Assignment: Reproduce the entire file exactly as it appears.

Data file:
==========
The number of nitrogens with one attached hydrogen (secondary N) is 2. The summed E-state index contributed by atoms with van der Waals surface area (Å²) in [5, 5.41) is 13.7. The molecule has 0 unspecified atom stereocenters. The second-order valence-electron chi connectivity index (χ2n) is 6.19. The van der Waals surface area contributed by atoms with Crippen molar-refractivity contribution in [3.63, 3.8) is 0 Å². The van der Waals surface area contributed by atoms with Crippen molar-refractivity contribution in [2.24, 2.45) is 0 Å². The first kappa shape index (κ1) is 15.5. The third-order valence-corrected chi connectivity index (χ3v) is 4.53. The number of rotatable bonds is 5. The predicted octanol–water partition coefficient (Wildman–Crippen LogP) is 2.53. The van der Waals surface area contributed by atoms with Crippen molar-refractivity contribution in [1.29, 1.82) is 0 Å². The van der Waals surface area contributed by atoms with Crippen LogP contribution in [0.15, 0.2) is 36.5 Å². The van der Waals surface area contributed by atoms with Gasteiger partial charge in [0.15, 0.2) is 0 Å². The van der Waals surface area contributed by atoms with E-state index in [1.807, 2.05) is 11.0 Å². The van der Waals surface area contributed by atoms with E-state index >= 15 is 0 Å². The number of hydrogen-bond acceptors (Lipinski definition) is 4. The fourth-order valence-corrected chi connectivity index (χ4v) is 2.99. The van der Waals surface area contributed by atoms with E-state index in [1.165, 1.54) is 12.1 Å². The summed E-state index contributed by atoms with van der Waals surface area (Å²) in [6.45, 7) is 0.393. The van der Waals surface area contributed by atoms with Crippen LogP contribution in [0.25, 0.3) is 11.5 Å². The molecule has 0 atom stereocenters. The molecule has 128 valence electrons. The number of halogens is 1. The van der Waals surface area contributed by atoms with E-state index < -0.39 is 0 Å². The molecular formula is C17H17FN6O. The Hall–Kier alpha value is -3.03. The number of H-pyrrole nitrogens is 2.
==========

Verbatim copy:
The number of nitrogens with one attached hydrogen (secondary N) is 2. The summed E-state index contributed by atoms with van der Waals surface area (Å²) in [5, 5.41) is 13.7. The molecule has 0 unspecified atom stereocenters. The second-order valence-electron chi connectivity index (χ2n) is 6.19. The van der Waals surface area contributed by atoms with Crippen molar-refractivity contribution in [3.63, 3.8) is 0 Å². The van der Waals surface area contributed by atoms with Crippen molar-refractivity contribution in [2.24, 2.45) is 0 Å². The first kappa shape index (κ1) is 15.5. The third-order valence-corrected chi connectivity index (χ3v) is 4.53. The number of rotatable bonds is 5. The predicted octanol–water partition coefficient (Wildman–Crippen LogP) is 2.53. The van der Waals surface area contributed by atoms with Crippen molar-refractivity contribution in [1.29, 1.82) is 0 Å². The van der Waals surface area contributed by atoms with Crippen LogP contribution in [0.15, 0.2) is 36.5 Å². The van der Waals surface area contributed by atoms with Gasteiger partial charge in [0.15, 0.2) is 0 Å². The van der Waals surface area contributed by atoms with E-state index in [1.807, 2.05) is 11.0 Å². The van der Waals surface area contributed by atoms with E-state index >= 15 is 0 Å². The number of hydrogen-bond acceptors (Lipinski definition) is 4. The fourth-order valence-corrected chi connectivity index (χ4v) is 2.99. The van der Waals surface area contributed by atoms with E-state index in [1.165, 1.54) is 12.1 Å². The summed E-state index contributed by atoms with van der Waals surface area (Å²) in [6.45, 7) is 0.393. The van der Waals surface area contributed by atoms with Crippen LogP contribution in [0.25, 0.3) is 11.5 Å². The molecule has 0 atom stereocenters. The molecule has 128 valence electrons. The number of halogens is 1. The van der Waals surface area contributed by atoms with E-state index < -0.39 is 0 Å². The molecular formula is C17H17FN6O. The Hall–Kier alpha value is -3.03. The number of H-pyrrole nitrogens is 2.